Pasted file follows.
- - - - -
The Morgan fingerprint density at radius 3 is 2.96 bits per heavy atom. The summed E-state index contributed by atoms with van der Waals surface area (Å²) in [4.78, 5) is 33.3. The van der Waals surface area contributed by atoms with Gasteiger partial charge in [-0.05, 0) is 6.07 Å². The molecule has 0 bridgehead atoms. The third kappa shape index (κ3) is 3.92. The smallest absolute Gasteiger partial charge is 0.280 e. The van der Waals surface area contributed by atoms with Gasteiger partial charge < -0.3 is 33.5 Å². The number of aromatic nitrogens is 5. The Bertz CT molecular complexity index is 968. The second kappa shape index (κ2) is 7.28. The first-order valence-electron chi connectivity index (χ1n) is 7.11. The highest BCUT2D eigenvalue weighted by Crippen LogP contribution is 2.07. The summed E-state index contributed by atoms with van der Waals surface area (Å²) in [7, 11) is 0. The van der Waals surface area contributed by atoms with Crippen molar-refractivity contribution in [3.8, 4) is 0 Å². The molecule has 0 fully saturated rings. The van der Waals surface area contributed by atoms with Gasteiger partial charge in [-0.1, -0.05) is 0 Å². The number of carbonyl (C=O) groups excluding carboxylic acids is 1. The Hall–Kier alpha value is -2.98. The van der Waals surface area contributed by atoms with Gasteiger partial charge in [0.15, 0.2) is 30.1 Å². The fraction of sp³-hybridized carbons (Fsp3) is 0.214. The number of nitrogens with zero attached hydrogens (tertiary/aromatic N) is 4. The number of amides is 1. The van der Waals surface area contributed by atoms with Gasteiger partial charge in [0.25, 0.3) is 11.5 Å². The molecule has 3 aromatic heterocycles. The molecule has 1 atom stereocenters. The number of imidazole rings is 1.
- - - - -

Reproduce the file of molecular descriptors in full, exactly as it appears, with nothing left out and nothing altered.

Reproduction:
The Morgan fingerprint density at radius 3 is 2.96 bits per heavy atom. The summed E-state index contributed by atoms with van der Waals surface area (Å²) in [4.78, 5) is 33.3. The van der Waals surface area contributed by atoms with Gasteiger partial charge in [-0.05, 0) is 6.07 Å². The molecule has 0 bridgehead atoms. The third kappa shape index (κ3) is 3.92. The smallest absolute Gasteiger partial charge is 0.280 e. The van der Waals surface area contributed by atoms with Gasteiger partial charge < -0.3 is 33.5 Å². The number of aromatic nitrogens is 5. The Bertz CT molecular complexity index is 968. The second kappa shape index (κ2) is 7.28. The first-order valence-electron chi connectivity index (χ1n) is 7.11. The highest BCUT2D eigenvalue weighted by Crippen LogP contribution is 2.07. The summed E-state index contributed by atoms with van der Waals surface area (Å²) in [7, 11) is 0. The van der Waals surface area contributed by atoms with Crippen molar-refractivity contribution in [3.8, 4) is 0 Å². The molecule has 0 fully saturated rings. The van der Waals surface area contributed by atoms with Gasteiger partial charge in [-0.1, -0.05) is 0 Å². The number of carbonyl (C=O) groups excluding carboxylic acids is 1. The Hall–Kier alpha value is -2.98. The van der Waals surface area contributed by atoms with Gasteiger partial charge in [0.15, 0.2) is 30.1 Å². The fraction of sp³-hybridized carbons (Fsp3) is 0.214. The number of nitrogens with zero attached hydrogens (tertiary/aromatic N) is 4. The number of amides is 1. The van der Waals surface area contributed by atoms with Gasteiger partial charge in [0.25, 0.3) is 11.5 Å². The molecule has 3 aromatic heterocycles. The molecule has 1 atom stereocenters. The number of imidazole rings is 1.